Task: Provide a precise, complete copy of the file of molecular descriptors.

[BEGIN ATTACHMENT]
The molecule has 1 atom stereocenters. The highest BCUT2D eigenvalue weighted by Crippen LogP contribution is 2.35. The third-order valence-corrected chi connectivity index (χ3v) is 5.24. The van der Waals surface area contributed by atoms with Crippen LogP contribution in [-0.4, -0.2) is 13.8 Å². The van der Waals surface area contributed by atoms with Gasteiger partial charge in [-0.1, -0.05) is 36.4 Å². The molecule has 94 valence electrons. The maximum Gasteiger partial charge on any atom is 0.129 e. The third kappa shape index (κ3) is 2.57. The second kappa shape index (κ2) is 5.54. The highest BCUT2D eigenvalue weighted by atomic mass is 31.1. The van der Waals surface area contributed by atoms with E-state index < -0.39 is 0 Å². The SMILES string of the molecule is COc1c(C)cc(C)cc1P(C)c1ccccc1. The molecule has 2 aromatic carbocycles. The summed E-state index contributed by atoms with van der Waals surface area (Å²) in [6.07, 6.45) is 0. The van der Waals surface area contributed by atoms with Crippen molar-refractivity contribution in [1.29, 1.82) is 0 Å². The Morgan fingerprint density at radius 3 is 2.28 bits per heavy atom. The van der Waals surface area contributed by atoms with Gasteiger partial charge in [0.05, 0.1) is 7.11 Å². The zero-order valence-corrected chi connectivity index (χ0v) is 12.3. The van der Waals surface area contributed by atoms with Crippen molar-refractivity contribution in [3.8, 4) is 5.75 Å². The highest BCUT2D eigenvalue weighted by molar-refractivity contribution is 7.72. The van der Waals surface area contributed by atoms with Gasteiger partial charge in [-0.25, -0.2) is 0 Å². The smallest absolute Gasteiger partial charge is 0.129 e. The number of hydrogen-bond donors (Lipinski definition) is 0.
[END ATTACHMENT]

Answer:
The molecule has 1 atom stereocenters. The highest BCUT2D eigenvalue weighted by Crippen LogP contribution is 2.35. The third-order valence-corrected chi connectivity index (χ3v) is 5.24. The van der Waals surface area contributed by atoms with Crippen LogP contribution in [-0.4, -0.2) is 13.8 Å². The van der Waals surface area contributed by atoms with Gasteiger partial charge in [-0.1, -0.05) is 36.4 Å². The molecule has 94 valence electrons. The maximum Gasteiger partial charge on any atom is 0.129 e. The third kappa shape index (κ3) is 2.57. The second kappa shape index (κ2) is 5.54. The highest BCUT2D eigenvalue weighted by atomic mass is 31.1. The van der Waals surface area contributed by atoms with E-state index < -0.39 is 0 Å². The SMILES string of the molecule is COc1c(C)cc(C)cc1P(C)c1ccccc1. The molecule has 2 aromatic carbocycles. The summed E-state index contributed by atoms with van der Waals surface area (Å²) in [6.07, 6.45) is 0. The van der Waals surface area contributed by atoms with Crippen molar-refractivity contribution in [1.29, 1.82) is 0 Å². The Morgan fingerprint density at radius 3 is 2.28 bits per heavy atom. The van der Waals surface area contributed by atoms with Gasteiger partial charge in [0.05, 0.1) is 7.11 Å². The zero-order valence-corrected chi connectivity index (χ0v) is 12.3. The van der Waals surface area contributed by atoms with Crippen molar-refractivity contribution in [3.8, 4) is 5.75 Å². The highest BCUT2D eigenvalue weighted by molar-refractivity contribution is 7.72. The van der Waals surface area contributed by atoms with Gasteiger partial charge in [-0.25, -0.2) is 0 Å². The smallest absolute Gasteiger partial charge is 0.129 e. The number of hydrogen-bond donors (Lipinski definition) is 0.